Planting a policy garden: how Labor and the Greens can improve LGBTI policies


Labor, the Greens and the Coalition have released their LGBTI policies for the 2019 election.

It’s great that each party has improved on some of the commitments they made at the last election. But there’s also a problem.

The first federal election after marriage equality should chart a bold way forward for the LGBTI community.

Instead, Labor and the Greens have released LGBTI policies that are too often timid, lacking in vision and backward looking.

Obviously, their policies are better than the Coalition’s, with moderate Liberals still declaring they gave us marriage equality (which they didn’t) and the reactionaries still running the No campaign (by demonising school inclusion and transgender equality).

But just because the Coalition isn’t much chop doesn’t mean LGBTI Australians should settle for second best from Labor and the Greens.

This article looks at the deficiencies in the LGBTI policies of Labor and the Greens so they can be improved.

It says to Labor and the Greens, if you truly want to represent the future of LGBTI Australians here’s some things you really should consider.

It says to both parties, if you win government, or can influence it, please redeem the promissory note of true equality and full inclusion that was signed by the nation during the postal survey.

What this article doesn’t do is recommend how LGBTI Australians should vote. There’s more than enough information around for LGBTI people to make those decisions ourselves (links to all the major parties’ LGBTI policies are at the end).

Neither is this article a political attack Labor or the Greens. There is rightly a mountain of criticism of the Coalition’s LGBTI record available for LGBTI voters to read. My criticism of Labor and the Greens is a molehill in comparison.

This article is also not about undermining the LGBTI community’s allies in the Labor and Green parties. I am well enough acquainted with leaders like Louise Pratt and Janet Rice to know they always work hard to improve their policies on LGBTI issues.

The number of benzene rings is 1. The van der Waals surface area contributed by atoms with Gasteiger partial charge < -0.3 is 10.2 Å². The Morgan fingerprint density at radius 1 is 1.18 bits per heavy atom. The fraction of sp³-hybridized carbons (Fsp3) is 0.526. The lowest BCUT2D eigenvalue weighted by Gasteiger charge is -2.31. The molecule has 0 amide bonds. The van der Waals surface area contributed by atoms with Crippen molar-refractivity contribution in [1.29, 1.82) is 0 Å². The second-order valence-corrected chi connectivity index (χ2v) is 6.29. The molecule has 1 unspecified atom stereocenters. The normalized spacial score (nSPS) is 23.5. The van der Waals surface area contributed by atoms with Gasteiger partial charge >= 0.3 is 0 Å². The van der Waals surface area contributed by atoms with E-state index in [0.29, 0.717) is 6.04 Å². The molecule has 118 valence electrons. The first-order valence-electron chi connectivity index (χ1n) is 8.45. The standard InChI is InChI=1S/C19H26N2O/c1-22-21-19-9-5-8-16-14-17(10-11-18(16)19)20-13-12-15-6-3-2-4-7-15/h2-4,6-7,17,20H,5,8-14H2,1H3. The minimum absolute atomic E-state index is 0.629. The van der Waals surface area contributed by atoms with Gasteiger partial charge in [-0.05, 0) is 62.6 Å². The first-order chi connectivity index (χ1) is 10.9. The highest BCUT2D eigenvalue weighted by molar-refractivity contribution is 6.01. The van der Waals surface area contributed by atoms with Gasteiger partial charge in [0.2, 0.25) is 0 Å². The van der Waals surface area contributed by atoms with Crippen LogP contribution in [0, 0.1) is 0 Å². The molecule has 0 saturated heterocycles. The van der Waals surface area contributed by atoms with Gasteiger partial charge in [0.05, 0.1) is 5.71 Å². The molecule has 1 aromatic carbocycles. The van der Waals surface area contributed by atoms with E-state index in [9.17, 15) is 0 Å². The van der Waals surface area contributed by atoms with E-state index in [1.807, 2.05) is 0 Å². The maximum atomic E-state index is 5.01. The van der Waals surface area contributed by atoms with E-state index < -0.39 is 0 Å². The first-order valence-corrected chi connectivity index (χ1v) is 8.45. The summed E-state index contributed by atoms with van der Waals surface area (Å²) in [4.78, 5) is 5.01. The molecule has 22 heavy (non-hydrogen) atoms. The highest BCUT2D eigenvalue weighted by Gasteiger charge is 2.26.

My sources are the Labor and Green parties’ election policies and their responses to Equality Australia’s LGBTI election survey.

So, let’s start with what’s wrong with individual policies before looking at why Labor and the Greens haven’t delivered and how to fix the problem.

Conversion therapy

Last year’s LGBTI community survey by just.equal found ending conversion therapy is the community’s highest priority. So, good on Labor and the Greens for also making it a top priority.

But neither party commits to criminalising the practice. Labor removed criminalisation from its national platform last year and its election policy is silent on the issue. The Greens have said they’ll criminalise sending people overseas for conversion therapy but they otherwise euphemistically refer to “regulatory and legislative enforcement”.

What makes this particularly disappointing is that criminalisation is precisely what the Australian Christian Lobby doesn’t want because it will infringe “religious freedom”, while survivor groups say it should be on the table.

The excuses that criminalisation will drive conversion therapy underground, or punish people who may themselves have been victims, are furphies. The same arguments were once made about tough action against clergy sex abuse.

If conversion therapy is “immoral” and “insidious”, as Labor and Green MPs say, they should want to make it criminal as well.

Discrimination law, faith-based services and “religion freedom”

Labor will protect students in faith-based schools, but it remains equivocal regarding teachers. Its policy talks about “consulting with stakeholders” to ensure schools “operate according their beliefs”. This equivocation is why just.equal has written to Shadow Attorney-General, Mark Dreyfus, seeking clarity.

Just.equal also asked about whether Labor intends to remove exemptions that allow anti-LGBTI discrimination in other faith-based services like hospitals and social services (a standard that has existed in Tassie for over two decades). Apart from a vague reference to “continuing to work to remove discriminatory measures” from the law, there is no specific commitment by Labor to prohibiting discrimination by faith-based services. So far there has been no response to just.equal’s letter.

Good on the Greens for being unequivocal and explicit in opposing discrimination by all faith-based services, not just schools. But nowhere do the Greens commit to challenging one of the greatest contemporary threats to LGBTI people, the attempt to segregate us under cover of “religious freedom”. This includes no mention of removing discriminatory “religious freedom” caveats that made Australia’s 2017 marriage equality legislation the worst in the world, despite the Greens trying to block those caveats at the time.

As with conversion therapy, it’s hard not to wonder if a desire to avoid triggering the ire of religious conservatives played a role in writing at least some of these policies.

Hate speech